The cost of materials also varies significantly between provinces. RSMeans, a 70-year old construction cost data company, monitors construction costs in 318 cities across the US and Canada. In a 2014 analysis of construction material costs and labour costs across Canada, it was revealed that Edmonton and Calgary were the most expensive cities in Canada.



Step 2: Research your Contractor Options


Your next step is to examine the renovation general contractor market-place to get a sense of varying levels of skill and scope and professionalism that can be found in your area. What are the qualities of the people you want to work with?


Save yourself some time by starting with the following research:


 a. Visit Contractor Websites


First of all, do they have a website? Does it work well? Is it easy to navigate?  


What is the initial feeling you get? Are you intrigued? Curious? Want to know more?

Are completed projects displayed with pride in a portfolio?

Do they have Frequently Asked Questions? Read them! It may answer some questions you have.

Do they have a Testimonials page? Read it! Then call and ask for referrals.

What does team culture look like? Do they have an in-house team of trades, or do they rely solely on sub-contractors?

How do they talk about their talent on the team page?

Would you want their team members working in your home?

How are they involved in their community?

How do they answer the phone when you call?


b. Call for Referrals           

Interviewing past clients will give you a great idea of what to expect when working with a contractor, and what different scopes of work they are capable of completing.

Questions for past clients might include:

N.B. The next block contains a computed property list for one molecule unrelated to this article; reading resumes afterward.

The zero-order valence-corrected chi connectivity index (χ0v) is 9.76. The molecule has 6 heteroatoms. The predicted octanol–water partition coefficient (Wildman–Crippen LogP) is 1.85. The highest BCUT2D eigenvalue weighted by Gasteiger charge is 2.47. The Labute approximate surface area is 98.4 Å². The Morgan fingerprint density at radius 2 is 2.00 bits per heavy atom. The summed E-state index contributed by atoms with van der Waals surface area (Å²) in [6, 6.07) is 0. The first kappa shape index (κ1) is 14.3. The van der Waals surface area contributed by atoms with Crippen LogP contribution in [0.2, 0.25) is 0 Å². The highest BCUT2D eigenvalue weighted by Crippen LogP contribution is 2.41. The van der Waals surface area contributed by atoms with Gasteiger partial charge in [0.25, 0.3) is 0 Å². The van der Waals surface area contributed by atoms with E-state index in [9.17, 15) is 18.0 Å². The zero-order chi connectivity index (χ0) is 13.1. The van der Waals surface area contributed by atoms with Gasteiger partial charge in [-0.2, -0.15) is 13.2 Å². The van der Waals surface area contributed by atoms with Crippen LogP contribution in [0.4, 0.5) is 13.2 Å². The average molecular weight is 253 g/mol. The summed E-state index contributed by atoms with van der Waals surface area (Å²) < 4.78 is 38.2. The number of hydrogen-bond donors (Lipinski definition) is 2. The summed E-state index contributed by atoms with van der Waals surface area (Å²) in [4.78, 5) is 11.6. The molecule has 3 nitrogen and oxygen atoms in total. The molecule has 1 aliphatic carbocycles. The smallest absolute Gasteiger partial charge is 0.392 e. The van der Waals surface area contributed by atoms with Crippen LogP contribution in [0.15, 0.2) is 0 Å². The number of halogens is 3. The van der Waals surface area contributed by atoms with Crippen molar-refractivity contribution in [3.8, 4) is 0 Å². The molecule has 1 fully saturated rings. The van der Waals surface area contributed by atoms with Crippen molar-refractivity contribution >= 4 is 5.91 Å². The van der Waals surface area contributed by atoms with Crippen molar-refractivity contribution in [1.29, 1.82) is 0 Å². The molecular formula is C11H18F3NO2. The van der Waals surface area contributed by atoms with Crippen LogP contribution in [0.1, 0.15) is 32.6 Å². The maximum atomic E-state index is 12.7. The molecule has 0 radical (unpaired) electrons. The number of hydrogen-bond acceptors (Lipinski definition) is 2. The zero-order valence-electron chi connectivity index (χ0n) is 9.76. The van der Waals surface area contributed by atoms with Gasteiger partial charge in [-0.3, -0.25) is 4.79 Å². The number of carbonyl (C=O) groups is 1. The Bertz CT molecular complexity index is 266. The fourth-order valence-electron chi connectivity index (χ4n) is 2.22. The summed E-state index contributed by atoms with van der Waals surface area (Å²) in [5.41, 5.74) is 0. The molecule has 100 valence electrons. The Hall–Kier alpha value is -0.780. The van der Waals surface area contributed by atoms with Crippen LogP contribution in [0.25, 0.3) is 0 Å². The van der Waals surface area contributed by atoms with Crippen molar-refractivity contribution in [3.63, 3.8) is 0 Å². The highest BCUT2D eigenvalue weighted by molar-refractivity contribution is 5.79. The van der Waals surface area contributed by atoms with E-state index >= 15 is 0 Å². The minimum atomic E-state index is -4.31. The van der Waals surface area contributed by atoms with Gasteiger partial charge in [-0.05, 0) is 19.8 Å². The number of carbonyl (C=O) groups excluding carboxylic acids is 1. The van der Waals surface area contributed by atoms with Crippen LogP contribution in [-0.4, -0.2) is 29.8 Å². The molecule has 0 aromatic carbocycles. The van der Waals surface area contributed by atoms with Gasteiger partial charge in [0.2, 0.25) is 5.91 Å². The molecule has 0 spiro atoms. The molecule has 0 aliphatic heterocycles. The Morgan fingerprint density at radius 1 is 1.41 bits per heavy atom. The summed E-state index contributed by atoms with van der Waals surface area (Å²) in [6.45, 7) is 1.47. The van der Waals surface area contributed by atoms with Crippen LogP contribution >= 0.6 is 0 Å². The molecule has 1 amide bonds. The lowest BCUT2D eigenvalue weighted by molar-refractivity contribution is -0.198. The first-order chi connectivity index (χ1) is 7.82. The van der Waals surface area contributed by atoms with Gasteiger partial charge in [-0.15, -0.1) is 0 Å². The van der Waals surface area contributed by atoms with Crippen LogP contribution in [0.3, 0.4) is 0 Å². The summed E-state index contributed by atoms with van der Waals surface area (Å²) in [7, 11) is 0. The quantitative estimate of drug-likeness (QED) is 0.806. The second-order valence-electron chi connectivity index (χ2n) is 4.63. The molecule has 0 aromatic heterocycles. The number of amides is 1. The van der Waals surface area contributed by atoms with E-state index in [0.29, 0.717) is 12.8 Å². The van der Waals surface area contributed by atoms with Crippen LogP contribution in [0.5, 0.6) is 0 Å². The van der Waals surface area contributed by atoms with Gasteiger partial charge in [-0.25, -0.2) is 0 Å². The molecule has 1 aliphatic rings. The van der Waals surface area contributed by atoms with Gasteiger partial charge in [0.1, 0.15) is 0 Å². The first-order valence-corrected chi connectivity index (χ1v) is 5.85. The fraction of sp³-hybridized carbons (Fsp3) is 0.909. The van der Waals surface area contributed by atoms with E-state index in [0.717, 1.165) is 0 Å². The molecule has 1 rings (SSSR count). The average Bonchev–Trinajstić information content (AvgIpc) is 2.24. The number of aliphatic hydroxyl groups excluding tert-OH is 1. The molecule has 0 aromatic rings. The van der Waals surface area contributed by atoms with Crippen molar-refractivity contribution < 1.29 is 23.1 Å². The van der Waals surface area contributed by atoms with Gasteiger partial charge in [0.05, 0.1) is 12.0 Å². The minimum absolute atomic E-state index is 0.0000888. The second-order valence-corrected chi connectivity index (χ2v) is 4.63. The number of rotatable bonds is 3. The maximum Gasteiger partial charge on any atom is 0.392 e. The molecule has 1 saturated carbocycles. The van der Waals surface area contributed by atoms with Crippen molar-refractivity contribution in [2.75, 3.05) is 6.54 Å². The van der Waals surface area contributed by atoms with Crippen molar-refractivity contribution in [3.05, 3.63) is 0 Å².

Was the original scope of your project finished on budget?

How did the contractor handle add-ons/changes in scope?

Were there any surprises during the project? How were they managed?  

Was the billing process straight forward?

How did the contractor deal with roadblocks? 

Did you like the people who were working in your home?

Do you love your home?


When you interview your chosen contractors for the job in person, don’t be afraid to ask, “What is important to you?” and remember, the cheapest contractor is not necessarily your best bet.


Job Updates

We've got several projects on the go for the summer, and some that are just about ready to get wrapped up.  Take a look at this Lansdowne area home that we gutted! It's looking amazing.

Stair Rail BEFORE

Stair Rail BEFORE

Stair Rail - New & waiting for stain

Stair Rail - New & waiting for stain

Travis built this custom locker unit for the mudroom entrance.

Travis built this custom locker unit for the mudroom entrance.

Painted with hooks installed for tons of storage!

Painted with hooks installed for tons of storage!

The Main Bathroom  BEFORE

The Main Bathroom BEFORE

New tile & cabinetry going into the Main Bathroom

Everything is coming along very well, and we can't wait to show off the final result!